Designing for 3D Printing

Over the last few weeks, I’ve been designing a complex animal model for a magazine article and thought I’d share some of the things I’ve discovered along the way.

Organic Shapes

I tried to design the main body of my model using my standard approach of sketching and then extruding. I used the spline lines to create smooth curves.

This really didn’t work as the extrude produced straight edges which even with the fillet still produced blocky results.

So I swapped to using the Create Form module which allows you to sculpt a shape by pulling and pushing on the mesh. I found that some of the more extreme shaping produced creases in the model. These can be removed using the smooth option. Another feature I used quite a bit was sub-divide which allows you to add more detail in specific areas. There are quite a few other options available in the form module so I ‘ll need to investigate further.

As my model is a mechanical one, I needed to transition from these organic shapes to the straight lines of my mechanical components. I solved this in a couple of ways. Solid components such as boxes and cylinders were used to slice faces off the organic shapes which gives a flat surface. I also created offset planes and planes at an angle which could then be used to sketch details onto the model.


When I loaded model in the Automaker software it reported that there were issues with the models that might stop it from printing. After quizzing people on Twitter, I downloaded Meshmixer and used the inspector tool to show where the problems are. It is possible to patch the models here or I might go back to the original and fix it at source.

Mesh Mixer Inspector showing a problem

Robox Automaker new options

Whilst I was looking at the settings in Automaker, I noticed that there was a new option. “Enable offline printer”, this means that you can save your files to a USB stick or memory card and walk them over to a printer using the root or mote remote controls. However, this option is only available in the “Pro” version which would also require a license upgrade.

Another feature in the pro version is to visualise the printing. I can see how this might be useful if you had a complex model that you were trying to optimise.

Design Time vs Print Time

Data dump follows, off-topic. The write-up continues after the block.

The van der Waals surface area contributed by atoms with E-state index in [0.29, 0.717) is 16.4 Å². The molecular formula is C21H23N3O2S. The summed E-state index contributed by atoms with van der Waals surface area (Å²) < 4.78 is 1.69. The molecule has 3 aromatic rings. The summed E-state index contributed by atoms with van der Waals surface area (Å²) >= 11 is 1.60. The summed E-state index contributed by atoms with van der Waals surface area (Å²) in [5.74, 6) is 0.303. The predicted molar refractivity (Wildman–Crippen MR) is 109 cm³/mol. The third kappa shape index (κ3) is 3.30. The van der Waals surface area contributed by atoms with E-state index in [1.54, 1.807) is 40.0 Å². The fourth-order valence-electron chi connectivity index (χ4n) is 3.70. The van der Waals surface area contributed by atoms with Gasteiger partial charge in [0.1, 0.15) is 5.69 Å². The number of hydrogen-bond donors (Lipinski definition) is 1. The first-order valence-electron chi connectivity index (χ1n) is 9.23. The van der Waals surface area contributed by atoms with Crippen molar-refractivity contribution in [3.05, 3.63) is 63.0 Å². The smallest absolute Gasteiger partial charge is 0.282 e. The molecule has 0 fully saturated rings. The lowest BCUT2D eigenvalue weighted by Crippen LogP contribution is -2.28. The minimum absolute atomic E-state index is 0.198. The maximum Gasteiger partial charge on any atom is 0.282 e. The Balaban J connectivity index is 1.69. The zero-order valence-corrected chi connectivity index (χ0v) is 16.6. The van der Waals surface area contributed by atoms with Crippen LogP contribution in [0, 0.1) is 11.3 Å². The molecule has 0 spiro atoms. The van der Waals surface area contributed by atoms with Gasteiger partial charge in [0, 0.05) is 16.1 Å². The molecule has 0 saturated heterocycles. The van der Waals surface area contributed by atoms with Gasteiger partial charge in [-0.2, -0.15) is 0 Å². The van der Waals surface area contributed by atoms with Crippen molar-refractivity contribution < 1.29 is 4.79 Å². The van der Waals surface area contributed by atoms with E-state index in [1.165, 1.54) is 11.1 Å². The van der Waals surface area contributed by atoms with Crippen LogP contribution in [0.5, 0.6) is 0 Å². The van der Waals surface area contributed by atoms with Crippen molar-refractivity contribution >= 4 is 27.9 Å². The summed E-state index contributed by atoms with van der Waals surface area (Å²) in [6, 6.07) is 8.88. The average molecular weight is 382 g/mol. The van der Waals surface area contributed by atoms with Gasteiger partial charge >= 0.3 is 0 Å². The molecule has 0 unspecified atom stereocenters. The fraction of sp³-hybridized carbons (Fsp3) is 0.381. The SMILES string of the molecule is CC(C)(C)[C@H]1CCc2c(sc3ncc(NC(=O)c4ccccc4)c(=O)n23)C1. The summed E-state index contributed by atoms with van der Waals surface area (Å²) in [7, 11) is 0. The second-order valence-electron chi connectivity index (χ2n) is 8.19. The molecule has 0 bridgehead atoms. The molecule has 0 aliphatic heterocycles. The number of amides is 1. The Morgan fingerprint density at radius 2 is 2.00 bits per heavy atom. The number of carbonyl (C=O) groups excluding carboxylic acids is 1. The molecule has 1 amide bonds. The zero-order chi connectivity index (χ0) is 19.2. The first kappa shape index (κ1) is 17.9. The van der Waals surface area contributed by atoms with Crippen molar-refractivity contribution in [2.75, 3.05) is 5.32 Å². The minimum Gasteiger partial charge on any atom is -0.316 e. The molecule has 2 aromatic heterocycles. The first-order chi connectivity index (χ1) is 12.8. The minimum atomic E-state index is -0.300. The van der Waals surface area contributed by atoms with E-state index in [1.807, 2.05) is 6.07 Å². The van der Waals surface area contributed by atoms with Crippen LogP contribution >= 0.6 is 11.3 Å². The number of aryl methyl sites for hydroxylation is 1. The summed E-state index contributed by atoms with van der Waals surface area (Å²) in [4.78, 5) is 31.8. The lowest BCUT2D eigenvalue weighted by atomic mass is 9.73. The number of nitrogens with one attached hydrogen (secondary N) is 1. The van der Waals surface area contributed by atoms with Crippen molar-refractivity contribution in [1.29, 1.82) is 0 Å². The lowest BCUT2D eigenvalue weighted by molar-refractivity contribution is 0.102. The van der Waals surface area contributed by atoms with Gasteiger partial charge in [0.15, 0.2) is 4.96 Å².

For me, the biggest improvement in time I can do for a print is to minimise the height of the print. So the same model lying on it’s side could print in less time. For this model, I also tried sculpting out the inside so that it would have less volume. However, this approach backfired in that I was using supports and the combination of this and the increased surface area meant that there was more printing despite there being reduced volume.

I also spend 20 minutes redesigning one part and cut 10 minutes off the print time by reducing the volume. If I was printing multiple copies of the part then this would be worthwhile but for a one-off the advantage is marginal. In my case, I was fixing another issue so it was worth it.

Slots and holes for strength

During the week there was a discussion started by @EskiBrew about the use of holes to strengthen 3D prints. This lead to an article and tool by RepRap inventor @adrianbowyer for adding strength by subtracting random cylinders from a body. This causes the slicer to wrap each of those cylinders with some layers of plastic, effectively giving a result like glass fibre. This can be combined with a very low fill factor to give a shape that has strength in multiple directions.

Jumble by Adrian Bower

I used this technique of wrapping a hole to produce a support in the indicator lights on my Upcycling Design challenge. I wanted to use zero fill so that the light would shine through. But I also knew that the screw holes could snap if only supported by the lower surface. So I ensured that the hole went nearly all the way through and added a slot connecting the screw hole to the sides.

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